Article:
R3: Asian JV is a big (neg) for Athletic Brands

R3: Required Retail Reading

The big story today is that Luen Thai (sports apparel) and Yue Yuen (athletic fw) are teaming up with the intent to make US and European brands lives miserable.

 Research Anecdotes

  • In a sign that mobile commerce is not entirely initiated by the consumer, management at Nordstrom highlighted that less than 6-months after installing WiFi throughout its stores, the company is now in the process of rolling out handheld devices to sales personnel with mobile checkout functionality. While mobile checkout has been a staple (and differentiator) at Apple retail stores for a while now, we aren’t surprised to see JWN lead the charge as one of the retailers most focused on customer service.

    ·         With store expansion a key driver of revenue growth, Management at BODY highlighted that 30% top-line growth in the quarter was driven in equal part to same store sales and unit growth. Interestingly, management sized the benefit of Easter noting that Easter added 2% to the quarter.         

    OUR TAKE ON OVERNIGHT NEWS

     Yue Yuen and Luen Thai Form Alliance - Two industry giants, Yue Yuen Industrial Limited and Luen Thai Holdings Limited have formed a strategic alliance with the objective of tapping the global sports apparel market. Their 50/50 joint venture Yuen Thai Industrial Co. Ltd will focus on the development of sports apparel in the global market.  While Yue Yuen, the world's largest branded athletic footwear manufacturer, will leverage its close contacts with international sports brands to expand its brand services to the apparel category. Luen Thai, a supply chain services provider for the apparel sector, will leverage its manufacturing and supply chain platform to sports apparel market. Its client base includes Polo Ralph Lauren, Liz Claiborne, Limited, Express, Victoria's Secret, Fast Retailing, Dillard's and Debenhams.  At the commencement of the joint venture, Yuen Thai will serve the apparel supply chain for the international sports brands. The company will engage in design, product development, manufacturing as well as information technology and logistics management. Yuen Thai aims to become one of the largest apparel suppliers in this sector within the next few years. <SportsOneSource>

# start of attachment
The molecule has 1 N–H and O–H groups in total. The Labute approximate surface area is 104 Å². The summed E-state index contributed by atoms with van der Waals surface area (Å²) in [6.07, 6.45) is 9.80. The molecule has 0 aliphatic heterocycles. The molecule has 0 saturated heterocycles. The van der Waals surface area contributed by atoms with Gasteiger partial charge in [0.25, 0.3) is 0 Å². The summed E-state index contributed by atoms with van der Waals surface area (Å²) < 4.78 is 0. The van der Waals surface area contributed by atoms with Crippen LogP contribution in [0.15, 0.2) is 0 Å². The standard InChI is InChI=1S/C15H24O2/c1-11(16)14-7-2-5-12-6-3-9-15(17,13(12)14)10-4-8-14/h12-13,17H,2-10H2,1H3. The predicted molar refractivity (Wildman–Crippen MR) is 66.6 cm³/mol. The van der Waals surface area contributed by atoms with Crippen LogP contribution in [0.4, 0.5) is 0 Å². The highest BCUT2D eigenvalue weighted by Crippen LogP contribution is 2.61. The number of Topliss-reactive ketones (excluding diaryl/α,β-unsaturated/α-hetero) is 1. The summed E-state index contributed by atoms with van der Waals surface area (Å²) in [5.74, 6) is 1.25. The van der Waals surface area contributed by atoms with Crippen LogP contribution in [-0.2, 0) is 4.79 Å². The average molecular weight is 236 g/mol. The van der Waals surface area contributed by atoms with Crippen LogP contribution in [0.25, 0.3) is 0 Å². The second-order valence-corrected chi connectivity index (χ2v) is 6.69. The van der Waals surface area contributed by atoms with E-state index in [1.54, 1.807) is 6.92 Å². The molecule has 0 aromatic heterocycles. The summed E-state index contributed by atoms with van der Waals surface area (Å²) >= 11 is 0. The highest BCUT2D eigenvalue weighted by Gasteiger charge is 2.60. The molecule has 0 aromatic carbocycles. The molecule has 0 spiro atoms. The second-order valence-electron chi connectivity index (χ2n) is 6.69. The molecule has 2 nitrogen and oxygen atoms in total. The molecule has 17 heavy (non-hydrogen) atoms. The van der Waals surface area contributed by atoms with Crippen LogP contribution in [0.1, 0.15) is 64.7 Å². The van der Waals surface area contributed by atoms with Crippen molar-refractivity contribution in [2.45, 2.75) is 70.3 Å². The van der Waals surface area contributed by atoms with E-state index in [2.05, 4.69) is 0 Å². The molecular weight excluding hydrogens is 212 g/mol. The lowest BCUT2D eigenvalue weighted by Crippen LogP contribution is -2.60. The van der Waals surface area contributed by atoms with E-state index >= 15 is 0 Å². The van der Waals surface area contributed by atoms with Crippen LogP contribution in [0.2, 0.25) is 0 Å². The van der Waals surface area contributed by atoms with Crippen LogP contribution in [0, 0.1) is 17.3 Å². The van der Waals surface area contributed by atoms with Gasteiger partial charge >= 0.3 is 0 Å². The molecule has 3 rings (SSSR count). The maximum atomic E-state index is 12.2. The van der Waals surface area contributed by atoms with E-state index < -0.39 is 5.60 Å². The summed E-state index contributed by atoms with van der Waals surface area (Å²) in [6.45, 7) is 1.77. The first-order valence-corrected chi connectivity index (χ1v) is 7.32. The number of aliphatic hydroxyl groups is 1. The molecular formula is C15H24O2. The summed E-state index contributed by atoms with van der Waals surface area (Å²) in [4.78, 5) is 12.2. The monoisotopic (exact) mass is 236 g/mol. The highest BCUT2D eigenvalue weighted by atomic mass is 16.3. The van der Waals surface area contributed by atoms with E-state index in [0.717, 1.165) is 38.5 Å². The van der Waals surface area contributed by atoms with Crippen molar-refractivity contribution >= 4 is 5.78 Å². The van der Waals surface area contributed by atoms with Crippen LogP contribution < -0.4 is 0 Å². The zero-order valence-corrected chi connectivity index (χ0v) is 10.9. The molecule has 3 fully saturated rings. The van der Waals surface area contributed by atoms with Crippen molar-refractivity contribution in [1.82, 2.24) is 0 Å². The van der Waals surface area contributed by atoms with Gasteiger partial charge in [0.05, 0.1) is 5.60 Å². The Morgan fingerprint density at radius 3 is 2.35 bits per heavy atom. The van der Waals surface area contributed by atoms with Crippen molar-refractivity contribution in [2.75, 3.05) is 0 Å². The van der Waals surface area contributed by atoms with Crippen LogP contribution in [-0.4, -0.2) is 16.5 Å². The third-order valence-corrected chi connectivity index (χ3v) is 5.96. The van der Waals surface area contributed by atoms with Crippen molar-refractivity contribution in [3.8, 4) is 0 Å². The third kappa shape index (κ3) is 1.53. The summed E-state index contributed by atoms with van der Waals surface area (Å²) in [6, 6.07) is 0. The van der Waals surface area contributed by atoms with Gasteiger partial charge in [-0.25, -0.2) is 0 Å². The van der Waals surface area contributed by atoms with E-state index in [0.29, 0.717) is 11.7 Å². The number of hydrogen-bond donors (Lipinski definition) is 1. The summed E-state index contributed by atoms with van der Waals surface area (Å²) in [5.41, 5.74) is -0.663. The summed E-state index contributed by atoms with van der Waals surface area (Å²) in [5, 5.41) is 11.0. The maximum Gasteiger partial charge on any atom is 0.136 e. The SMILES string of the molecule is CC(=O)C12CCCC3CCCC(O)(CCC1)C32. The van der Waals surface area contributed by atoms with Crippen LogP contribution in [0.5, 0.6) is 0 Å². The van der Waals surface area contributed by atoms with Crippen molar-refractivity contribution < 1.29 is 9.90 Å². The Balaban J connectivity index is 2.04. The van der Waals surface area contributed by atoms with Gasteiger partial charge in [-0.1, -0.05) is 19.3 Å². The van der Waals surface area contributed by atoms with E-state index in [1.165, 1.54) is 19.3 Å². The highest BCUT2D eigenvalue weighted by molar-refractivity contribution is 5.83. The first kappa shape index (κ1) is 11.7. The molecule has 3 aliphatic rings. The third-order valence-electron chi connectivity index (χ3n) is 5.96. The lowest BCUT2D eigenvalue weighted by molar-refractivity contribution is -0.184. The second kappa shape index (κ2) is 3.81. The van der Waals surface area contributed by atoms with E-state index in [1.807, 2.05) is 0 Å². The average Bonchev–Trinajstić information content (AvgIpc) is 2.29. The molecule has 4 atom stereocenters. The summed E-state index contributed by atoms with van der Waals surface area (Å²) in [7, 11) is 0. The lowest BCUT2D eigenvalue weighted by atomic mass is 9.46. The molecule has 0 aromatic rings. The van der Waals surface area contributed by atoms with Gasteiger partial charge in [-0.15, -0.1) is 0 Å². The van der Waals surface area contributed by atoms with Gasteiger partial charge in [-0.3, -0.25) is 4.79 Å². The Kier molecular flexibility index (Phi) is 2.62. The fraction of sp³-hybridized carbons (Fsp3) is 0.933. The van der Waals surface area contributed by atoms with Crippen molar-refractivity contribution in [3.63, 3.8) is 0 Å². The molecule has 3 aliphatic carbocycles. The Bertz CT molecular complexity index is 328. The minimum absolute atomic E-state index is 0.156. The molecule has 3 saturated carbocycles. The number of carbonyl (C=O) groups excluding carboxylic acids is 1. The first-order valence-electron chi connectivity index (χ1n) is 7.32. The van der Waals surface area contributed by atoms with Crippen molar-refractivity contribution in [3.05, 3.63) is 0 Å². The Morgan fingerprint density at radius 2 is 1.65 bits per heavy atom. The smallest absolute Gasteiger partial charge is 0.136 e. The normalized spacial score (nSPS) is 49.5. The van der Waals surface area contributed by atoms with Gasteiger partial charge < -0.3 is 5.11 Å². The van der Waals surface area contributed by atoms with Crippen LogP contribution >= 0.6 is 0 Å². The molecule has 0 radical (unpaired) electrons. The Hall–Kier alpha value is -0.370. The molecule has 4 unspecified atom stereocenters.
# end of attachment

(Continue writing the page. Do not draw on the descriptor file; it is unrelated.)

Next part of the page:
Hedgeye Retail’s Take: not only does this deal strenthen Yue Yuen's position against domestic competition, but more importantly it adds an apparel component to the brand. Regardless of how it is pitched, this is not good for US domestic brands – including Nike. It’s hard to stretch out your payables when your primary supplier doubles in strength.  

    Retailers Turn To Facebook To Sell Their Goods - More of the world's biggest marketers are selling their stuff at the place where consumers hanker to hang out: Facebook.  Think of it as the ultimate convenience for a mobile generation that considers it seriously inconvenient to leave Facebook even for a moment in order to go to a retailer's Web site. Now, marketers from Express to J.C. Penney to Delta Air Lines are steering those purchases to their Facebook pages.  Within a few years, social media gurus say, the very notion of shopping on a retailer's Web site will become dated. "Expecting people to come to your Web site is expecting them to make an extra effort," explains Janet Fouts, a social media coach. "They're already on Facebook." The numbers are dazzling. Facebook has roughly 500 million users, 250 million of whom are on the site every day. The average user has 130 friends. Each month, people spend a total 700 billion minutes on Facebook.  <NewsFactor>